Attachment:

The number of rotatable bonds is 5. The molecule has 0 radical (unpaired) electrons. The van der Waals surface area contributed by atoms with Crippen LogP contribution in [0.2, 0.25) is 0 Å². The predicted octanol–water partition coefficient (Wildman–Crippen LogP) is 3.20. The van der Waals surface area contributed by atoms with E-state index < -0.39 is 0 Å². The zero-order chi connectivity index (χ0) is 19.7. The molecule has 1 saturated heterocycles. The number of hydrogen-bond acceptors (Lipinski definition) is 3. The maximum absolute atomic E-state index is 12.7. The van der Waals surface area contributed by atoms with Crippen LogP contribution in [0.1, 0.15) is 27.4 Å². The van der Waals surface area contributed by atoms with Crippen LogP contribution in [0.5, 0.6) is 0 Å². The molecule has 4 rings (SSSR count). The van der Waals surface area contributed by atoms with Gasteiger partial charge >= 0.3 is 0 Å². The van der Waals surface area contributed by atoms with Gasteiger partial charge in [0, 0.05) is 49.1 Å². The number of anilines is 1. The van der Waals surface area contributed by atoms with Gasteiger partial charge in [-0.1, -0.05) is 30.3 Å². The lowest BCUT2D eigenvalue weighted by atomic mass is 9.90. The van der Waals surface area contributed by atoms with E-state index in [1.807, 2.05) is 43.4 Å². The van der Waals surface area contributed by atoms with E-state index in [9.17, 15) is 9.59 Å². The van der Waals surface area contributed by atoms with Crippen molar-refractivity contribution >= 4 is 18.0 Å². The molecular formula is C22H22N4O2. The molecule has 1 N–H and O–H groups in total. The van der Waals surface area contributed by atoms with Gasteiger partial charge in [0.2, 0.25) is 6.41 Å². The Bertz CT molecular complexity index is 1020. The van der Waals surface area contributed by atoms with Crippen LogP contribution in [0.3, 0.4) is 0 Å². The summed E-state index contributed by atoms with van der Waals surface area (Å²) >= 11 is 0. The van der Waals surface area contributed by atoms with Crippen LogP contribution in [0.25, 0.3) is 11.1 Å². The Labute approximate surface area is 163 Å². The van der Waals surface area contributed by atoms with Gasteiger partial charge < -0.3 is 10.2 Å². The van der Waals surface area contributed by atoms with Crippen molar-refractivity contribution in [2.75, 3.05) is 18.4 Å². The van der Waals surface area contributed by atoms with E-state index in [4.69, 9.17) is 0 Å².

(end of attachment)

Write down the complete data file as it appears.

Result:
The number of rotatable bonds is 5. The molecule has 0 radical (unpaired) electrons. The van der Waals surface area contributed by atoms with Crippen LogP contribution in [0.2, 0.25) is 0 Å². The predicted octanol–water partition coefficient (Wildman–Crippen LogP) is 3.20. The van der Waals surface area contributed by atoms with E-state index < -0.39 is 0 Å². The zero-order chi connectivity index (χ0) is 19.7. The molecule has 1 saturated heterocycles. The number of hydrogen-bond acceptors (Lipinski definition) is 3. The maximum absolute atomic E-state index is 12.7. The van der Waals surface area contributed by atoms with Crippen LogP contribution in [0.1, 0.15) is 27.4 Å². The van der Waals surface area contributed by atoms with Crippen LogP contribution in [0.5, 0.6) is 0 Å². The molecule has 4 rings (SSSR count). The van der Waals surface area contributed by atoms with Gasteiger partial charge >= 0.3 is 0 Å². The van der Waals surface area contributed by atoms with Gasteiger partial charge in [0, 0.05) is 49.1 Å². The number of anilines is 1. The van der Waals surface area contributed by atoms with Gasteiger partial charge in [-0.1, -0.05) is 30.3 Å². The lowest BCUT2D eigenvalue weighted by atomic mass is 9.90. The van der Waals surface area contributed by atoms with E-state index in [1.807, 2.05) is 43.4 Å². The van der Waals surface area contributed by atoms with E-state index in [9.17, 15) is 9.59 Å². The van der Waals surface area contributed by atoms with Crippen molar-refractivity contribution >= 4 is 18.0 Å². The molecular formula is C22H22N4O2. The molecule has 1 N–H and O–H groups in total. The van der Waals surface area contributed by atoms with Gasteiger partial charge in [0.2, 0.25) is 6.41 Å². The Bertz CT molecular complexity index is 1020. The van der Waals surface area contributed by atoms with Crippen LogP contribution in [0.3, 0.4) is 0 Å². The summed E-state index contributed by atoms with van der Waals surface area (Å²) >= 11 is 0. The van der Waals surface area contributed by atoms with Crippen LogP contribution in [0.25, 0.3) is 11.1 Å². The Labute approximate surface area is 163 Å². The van der Waals surface area contributed by atoms with Gasteiger partial charge < -0.3 is 10.2 Å². The van der Waals surface area contributed by atoms with Crippen molar-refractivity contribution in [2.75, 3.05) is 18.4 Å². The van der Waals surface area contributed by atoms with E-state index in [4.69, 9.17) is 0 Å².